h. Optional - Scaling in Action

You have gained an understanding of the scaling mechanism of AWS ParallelCluster. As you have seen instances are created as you submit jobs. We will now give you a small challenge: can you reach the maximum capacity of your cluster (i.e. 10 compute instances)? We’ll give you some hints on how to get there.

Update the application execution time

You start by increasing the duration of your application execution time, then you recompile the MPI hello world application and submit multiple jobs. We won’t give you the full commands here to make things a bit harder (but not by much).

  1. Start by modifying the value of the sleep function call in mpi_hello_world.c to 60 seconds instead of 2 seconds. Use your favorite editor on Linux to do that. For example, vi or nano. If you need emacs install it with sudo yum install emacs.

  2. Then recompile the code by running the command mpicc as in the previous section.

  3. Submit multiple jobs by using the sbatch command as in the previous section. Just run it more than once (go for 10 times or more).

Now, if you check the status of your queue with squeue, you will see your jobs in the queue, one or slightly more will be running. You adjusted the duration the application run to last 5 minutes instead of a total of 10 seconds per job. This will force AWS ParallelCluster to create more instances to absorb the job backlog as compute instances will be busy for a longer period of time.

Check instances and jobs

You have submitted a minimum of 10 jobs (go for way more), take the following steps to see AWS ParallelCluster’s scaling in action.

  1. Check Slurm’s queue state by typing the command squeue in your shell. This will list all jobs in running state and waiting in the queue.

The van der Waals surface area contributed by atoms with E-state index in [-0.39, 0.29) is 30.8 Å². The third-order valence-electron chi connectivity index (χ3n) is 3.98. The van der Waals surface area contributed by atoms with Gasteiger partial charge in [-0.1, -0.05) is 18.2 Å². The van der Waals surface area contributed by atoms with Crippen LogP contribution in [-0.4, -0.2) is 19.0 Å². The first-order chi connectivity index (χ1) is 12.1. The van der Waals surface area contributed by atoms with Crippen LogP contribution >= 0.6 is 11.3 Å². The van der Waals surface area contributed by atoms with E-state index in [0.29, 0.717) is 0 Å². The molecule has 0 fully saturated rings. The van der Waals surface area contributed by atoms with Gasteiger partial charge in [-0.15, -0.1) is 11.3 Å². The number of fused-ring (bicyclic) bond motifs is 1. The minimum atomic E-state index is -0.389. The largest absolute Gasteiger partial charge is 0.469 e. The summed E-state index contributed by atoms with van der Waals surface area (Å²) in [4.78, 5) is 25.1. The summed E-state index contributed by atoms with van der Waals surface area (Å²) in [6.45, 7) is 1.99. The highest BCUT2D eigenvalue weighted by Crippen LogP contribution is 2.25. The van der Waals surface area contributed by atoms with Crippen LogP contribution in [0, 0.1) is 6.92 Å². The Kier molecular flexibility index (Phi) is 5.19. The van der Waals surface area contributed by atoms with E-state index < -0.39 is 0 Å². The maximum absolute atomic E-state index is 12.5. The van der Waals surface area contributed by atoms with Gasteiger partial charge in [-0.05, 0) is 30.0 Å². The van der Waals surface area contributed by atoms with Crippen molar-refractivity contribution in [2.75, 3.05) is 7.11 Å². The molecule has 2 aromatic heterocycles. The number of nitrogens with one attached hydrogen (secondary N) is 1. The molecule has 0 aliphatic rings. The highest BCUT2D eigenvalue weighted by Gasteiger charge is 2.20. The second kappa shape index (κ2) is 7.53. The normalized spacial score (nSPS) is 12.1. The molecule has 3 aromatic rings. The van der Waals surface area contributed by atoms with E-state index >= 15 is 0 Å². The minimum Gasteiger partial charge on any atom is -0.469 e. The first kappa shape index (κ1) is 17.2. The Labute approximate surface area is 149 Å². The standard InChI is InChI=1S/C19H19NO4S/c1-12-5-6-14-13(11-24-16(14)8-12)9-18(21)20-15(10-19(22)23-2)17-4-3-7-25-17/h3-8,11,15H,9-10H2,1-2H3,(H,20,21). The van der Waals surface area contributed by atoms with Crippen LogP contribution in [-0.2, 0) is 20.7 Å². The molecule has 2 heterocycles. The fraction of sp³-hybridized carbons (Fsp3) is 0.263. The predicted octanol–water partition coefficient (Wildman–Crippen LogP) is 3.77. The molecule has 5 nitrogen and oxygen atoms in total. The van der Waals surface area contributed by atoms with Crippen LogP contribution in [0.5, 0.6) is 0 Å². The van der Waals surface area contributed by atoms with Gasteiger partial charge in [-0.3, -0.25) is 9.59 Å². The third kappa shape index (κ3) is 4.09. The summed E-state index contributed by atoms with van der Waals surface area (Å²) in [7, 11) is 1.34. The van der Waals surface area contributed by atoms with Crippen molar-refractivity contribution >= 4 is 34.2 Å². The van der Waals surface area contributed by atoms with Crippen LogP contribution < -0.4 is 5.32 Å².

2. Run the command sinfo to get the state of the instances and see how many joined the queue. They will be in the state alloc.

  3. Go to the AWS Console in your lab account and open the Amazon EC2 page.

You should see a maximum of 10 compute instances running your jobs. Non-running jobs will stay in the queue until they can get processed. Should you want to absorb this spike you could update your cluster to use more than 10 instances. In practice, administrators will limit the number of instances a given user can use to stay within reasonable limits. These can be of several thousands instances in some cases.

Terminate all jobs

Once you are done, cancel all jobs by typing the command below in your shell.

squeue -u $USER -h | awk '{print $1}' | xargs scancel

If your execute the command watch -n 5 sinfo, the queue state will be refreshed every 5 seconds, you should see instances disappear after a few minutes.

Next, you can run through the optional exercise (we recommend it) or skip to Part II of the lab if you prefer to focus directly on the new AWS ParallelCluster API.